News Analysis: Metal and Rap Put Vivendi Universal at Top of the Pops ; EMI's Restructuring Will Struggle to Emulate Franco-American Success in the Music Industry

By Cope, Nigel | The Independent (London, England), March 19, 2002 | Go to article overview
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News Analysis: Metal and Rap Put Vivendi Universal at Top of the Pops ; EMI's Restructuring Will Struggle to Emulate Franco-American Success in the Music Industry


Cope, Nigel, The Independent (London, England)


WHEN EMI outlines the grand vision for its struggling recorded music division tomorrow, Britain's biggest music group will be trying to achieve a delicate balance between much-needed restructuring and the need for greater creative output.

Up to 1,000 job cuts are expected to be announced by Alain Levy, EMI's new head of recorded music as back office functions are merged. Regional offices will also be brought together and the overlaps between certain labels, such as Virgin and EMI, reduced.

What Mr Levy will be aiming for is a lean, mean fighting machine that is still capable of pumping up the volume with hit after hit. In short, he will be trying to do what one of EMI's competitors among the "Big Five" music majors has already managed. Universal Music, the largest of the majors and home to artists such as U2, Shaggy and Limp Bizkit, has been outperforming the industry to such an extent that it has set itself an extraordinary target. It expects to make more profit than Warner Music, Sony Music, EMI and BMG put together within two to three years.

"We think we have a good chance of getting there," says Jorgen Larsen, the chief executive of Universal Music International, a division that includes all world markets apart from the United States. "We know what we have coming up this year. It should be our strongest ever with two albums from Eminem and others from Limp Bizkit, U2, Shania Twain and some new signings from our competitors."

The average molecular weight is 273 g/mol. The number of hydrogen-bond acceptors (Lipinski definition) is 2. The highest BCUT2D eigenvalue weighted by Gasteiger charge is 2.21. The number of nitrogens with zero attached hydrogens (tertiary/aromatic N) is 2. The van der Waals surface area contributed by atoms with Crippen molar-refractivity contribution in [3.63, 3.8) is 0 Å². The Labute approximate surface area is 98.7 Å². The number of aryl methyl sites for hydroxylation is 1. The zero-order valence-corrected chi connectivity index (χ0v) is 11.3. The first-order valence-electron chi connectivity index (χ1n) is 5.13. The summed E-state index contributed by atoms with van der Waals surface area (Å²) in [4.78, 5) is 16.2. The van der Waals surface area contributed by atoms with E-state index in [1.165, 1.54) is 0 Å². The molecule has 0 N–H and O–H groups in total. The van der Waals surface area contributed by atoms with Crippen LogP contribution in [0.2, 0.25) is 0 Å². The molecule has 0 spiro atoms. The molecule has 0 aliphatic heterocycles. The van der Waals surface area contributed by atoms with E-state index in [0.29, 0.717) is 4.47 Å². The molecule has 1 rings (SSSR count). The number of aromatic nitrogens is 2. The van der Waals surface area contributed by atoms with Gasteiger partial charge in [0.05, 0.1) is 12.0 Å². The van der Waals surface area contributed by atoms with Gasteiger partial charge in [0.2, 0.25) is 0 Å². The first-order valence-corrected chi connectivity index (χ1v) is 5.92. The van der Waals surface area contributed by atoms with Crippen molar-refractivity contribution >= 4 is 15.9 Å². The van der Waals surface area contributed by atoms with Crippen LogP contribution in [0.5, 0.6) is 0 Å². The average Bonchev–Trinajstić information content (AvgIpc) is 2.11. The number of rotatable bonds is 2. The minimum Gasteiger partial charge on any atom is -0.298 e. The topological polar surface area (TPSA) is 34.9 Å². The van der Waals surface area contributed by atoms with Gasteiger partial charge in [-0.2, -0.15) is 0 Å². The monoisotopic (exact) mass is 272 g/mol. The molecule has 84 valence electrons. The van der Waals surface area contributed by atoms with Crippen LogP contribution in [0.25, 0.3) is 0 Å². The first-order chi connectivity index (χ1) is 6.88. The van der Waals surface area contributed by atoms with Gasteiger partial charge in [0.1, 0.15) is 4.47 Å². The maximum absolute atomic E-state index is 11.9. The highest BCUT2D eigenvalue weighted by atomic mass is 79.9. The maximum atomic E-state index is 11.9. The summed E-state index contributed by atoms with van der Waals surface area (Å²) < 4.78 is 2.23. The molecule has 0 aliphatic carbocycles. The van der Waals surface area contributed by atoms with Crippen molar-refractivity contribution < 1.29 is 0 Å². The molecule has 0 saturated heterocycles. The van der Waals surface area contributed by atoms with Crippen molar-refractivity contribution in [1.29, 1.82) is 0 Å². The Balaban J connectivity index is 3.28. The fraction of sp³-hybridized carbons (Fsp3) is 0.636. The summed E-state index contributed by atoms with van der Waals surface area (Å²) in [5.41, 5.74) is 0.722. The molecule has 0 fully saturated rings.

Universal, part of the Vivendi Universal conglomerate that also includes Universal Pictures, Canal Plus and a large utilities business, has already proved a resilient performer in a difficult market. Earlier this month it reported flat profits before interest, tax and depreciation of 1.2bn euros (pounds 740m). This is in a global music market estimated to have declined by around 5 per cent. It also compares with the paltry figure of just pounds 150m, which EMI is expected to achieve for the past year (or an estimated loss of pounds 3m after exceptional items, according to some analysts).

Vivendi's results announcement this month stated that Universal accounted for one in four albums sold worldwide last year. And despite a falling music market, the business achieved unit sales just 1 per cent lower than the previous 12 months.

How is Universal managing to buck the trends? There are a combination of factors such as leading market share and strong positions in growing musical genres such as hip-hop and metal. There is also the avoidance, so far, of artist contract cock-ups such as the Mariah Carey deal at EMI, which cost the company pounds 19.6m to sever.

One senior music executive says: "It's down to management. They really concentrate on their successes. Once something happens they really go for it in a big way. The way they've helped U2 is an example."

But for City analysts the most important factor is merger synergies. They say Universal's success in completing a major deal before the regulatory authorities clamped down on further industry consolidation has given the group a huge advantage. The mega-merger of Universal and PolyGram in 1998 brought together two companies that had already snapped up several other labels. Universal had acquired MCA, while PolyGram had picked up Island, A&M, Motown and Def Jam. All this preceded Vivendi's takeover of Seagram, which owned the Universal business as well as the drinks division which was later sold.

While Jean-Marie Messier's reinvention of Vivendi as a media giant has been widely criticised, the music business has certainly been a success.

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